As a preschool teacher, you will shepherd children at a critical point in their lives through a crucial formative experience. You might think that this essential work would be well-compensated. In financial terms, at least, that is sadly not the case. Even though your job will be to introduce students to a classroom setting while providing working parents the opportunity to, you know, actually have a chance to work, you might feel undervalued and almost certainly will feel underpaid as a preschool teacher. Being a preschool teacher is without question a job that you do for the love of it.
So, how much will you earn leading extremely repetitive songs and tripping over tiny chairs? In this guide on how much do preschool teachers make, we will cover:
Preschool teachers earned a median annual income of $29,780 in 2018, according to the Bureau of Labor Statistics. The top 10 percent of pre-k teachers earned around $55,350, and the bottom 10 percent earned less than $21,000.
Preschool teachers in certain states do a bit better than their peers elsewhere. The five highest-paying states, by median income, are:
Of course, incomes can vary widely within a state. For example, the median income for the 34,790 preschool teachers in Texas is $34,960. The median income for preschool teachers in Laredo, Texas, however, is $60,880. If you're one of the 150 preschool teachers in Laredo, you're likely doing pretty well, dining out on barbecue brisket and Blue Moons every night. If, however, you're among the 600 preschool teachers in Lubbock earning a median income of $23,050, well, that's a different story. No 'cue for you, my friend, and at the bar? PBR.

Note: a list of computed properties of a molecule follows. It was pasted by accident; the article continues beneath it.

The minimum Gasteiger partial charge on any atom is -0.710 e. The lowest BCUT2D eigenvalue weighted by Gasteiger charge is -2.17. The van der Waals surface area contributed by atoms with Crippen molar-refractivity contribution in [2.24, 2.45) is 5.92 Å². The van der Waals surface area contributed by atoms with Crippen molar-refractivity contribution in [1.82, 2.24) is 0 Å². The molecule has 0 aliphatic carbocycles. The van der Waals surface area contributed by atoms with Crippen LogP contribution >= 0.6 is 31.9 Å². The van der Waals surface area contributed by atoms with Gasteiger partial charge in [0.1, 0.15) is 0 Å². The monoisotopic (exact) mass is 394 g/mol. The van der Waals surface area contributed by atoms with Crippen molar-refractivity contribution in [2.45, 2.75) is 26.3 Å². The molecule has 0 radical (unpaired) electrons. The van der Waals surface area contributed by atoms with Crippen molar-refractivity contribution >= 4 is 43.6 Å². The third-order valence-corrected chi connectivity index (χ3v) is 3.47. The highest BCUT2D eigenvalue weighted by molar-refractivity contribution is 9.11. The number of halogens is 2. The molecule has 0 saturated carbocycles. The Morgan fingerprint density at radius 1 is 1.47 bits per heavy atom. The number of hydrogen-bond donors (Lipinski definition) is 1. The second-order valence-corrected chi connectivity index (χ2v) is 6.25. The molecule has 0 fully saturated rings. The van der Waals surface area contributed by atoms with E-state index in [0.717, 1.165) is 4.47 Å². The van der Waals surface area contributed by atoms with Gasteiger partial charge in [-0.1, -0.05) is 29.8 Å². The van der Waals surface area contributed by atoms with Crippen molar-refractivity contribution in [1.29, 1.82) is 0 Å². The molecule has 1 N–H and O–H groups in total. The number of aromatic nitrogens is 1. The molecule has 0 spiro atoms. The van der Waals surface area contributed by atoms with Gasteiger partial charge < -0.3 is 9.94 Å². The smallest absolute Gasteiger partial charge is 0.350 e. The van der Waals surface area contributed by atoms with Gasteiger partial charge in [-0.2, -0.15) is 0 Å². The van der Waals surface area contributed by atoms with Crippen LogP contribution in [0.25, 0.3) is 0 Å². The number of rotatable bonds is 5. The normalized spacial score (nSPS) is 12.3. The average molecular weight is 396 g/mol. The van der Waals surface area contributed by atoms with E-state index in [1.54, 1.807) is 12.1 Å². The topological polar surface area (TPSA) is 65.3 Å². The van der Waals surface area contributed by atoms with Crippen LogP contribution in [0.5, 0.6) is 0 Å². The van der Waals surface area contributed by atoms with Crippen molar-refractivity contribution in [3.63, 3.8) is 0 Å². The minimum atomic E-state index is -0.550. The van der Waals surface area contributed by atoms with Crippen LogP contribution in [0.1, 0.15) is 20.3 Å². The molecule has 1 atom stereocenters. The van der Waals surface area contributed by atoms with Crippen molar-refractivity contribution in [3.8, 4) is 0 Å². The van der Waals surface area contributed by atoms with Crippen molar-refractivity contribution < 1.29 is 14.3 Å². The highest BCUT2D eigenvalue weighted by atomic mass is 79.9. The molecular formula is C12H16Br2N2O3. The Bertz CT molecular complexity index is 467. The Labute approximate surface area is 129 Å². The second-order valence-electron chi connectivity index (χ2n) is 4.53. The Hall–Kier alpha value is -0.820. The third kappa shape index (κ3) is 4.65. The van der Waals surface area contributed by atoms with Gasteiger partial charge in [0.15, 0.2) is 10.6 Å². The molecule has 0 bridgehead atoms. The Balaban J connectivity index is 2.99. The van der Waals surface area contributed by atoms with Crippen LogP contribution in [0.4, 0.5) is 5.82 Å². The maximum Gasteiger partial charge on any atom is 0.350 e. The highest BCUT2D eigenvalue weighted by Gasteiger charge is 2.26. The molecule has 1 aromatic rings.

The lowest-paying state, for the record, is Alabama (where the average annual income for preschool teachers is $24,800).
The states with the highest number of preschool teachers are:
Where a preschool teacher works can significantly impact their salary. Here is the breakdown of BLS data:
Most preschool teachers (60 percent) work in child daycare settings, while 17 percent are employed by "religious, grantmaking, civic, professional, and similar organizations," according to the BLS. Only 15 percent work for state and local schools, and only 3 percent are employed by individuals and families.
You might look into switching careers and becoming a daycare director, which requires a similar skill set. Daycare directors usually make more money than teachers. Their average salary is $54,593 per year, though it can go as low as $37,000 or as high as $94,000.
We can put these numbers in perspective by comparing them to other teacher salaries. For instance:
If the money is more important to you than working with three-to-five-year-olds, you might want to look into becoming a kindergarten teacher. You'll still get to work with small children, but you'll be making a lot more money, on average.
Becoming a special education teacher is a great service, not only to students who sorely need your attention but also to your wallet. Preschool special education teachers earn an average annual salary of just under $50,000.
Becoming a special education preschool teacher will almost certainly require passing a state licensure exam.
Though you may not need it, earning a Master's in Early Childhood Special Education is a surefire way to become a special education preschool teacher. Many programs, such as the one at The University of Texas at Austin, prepare students to take state credentialing exams and earn their teaching licenses.
If you think great health benefits are going to make up for your low wages as a preschool teacher, you might want to reconsider. According to an article for the Johns Hopkins University School of Education, preschool teachers often have few or no benefits. In fact, many cannot even take sick days when they really need them.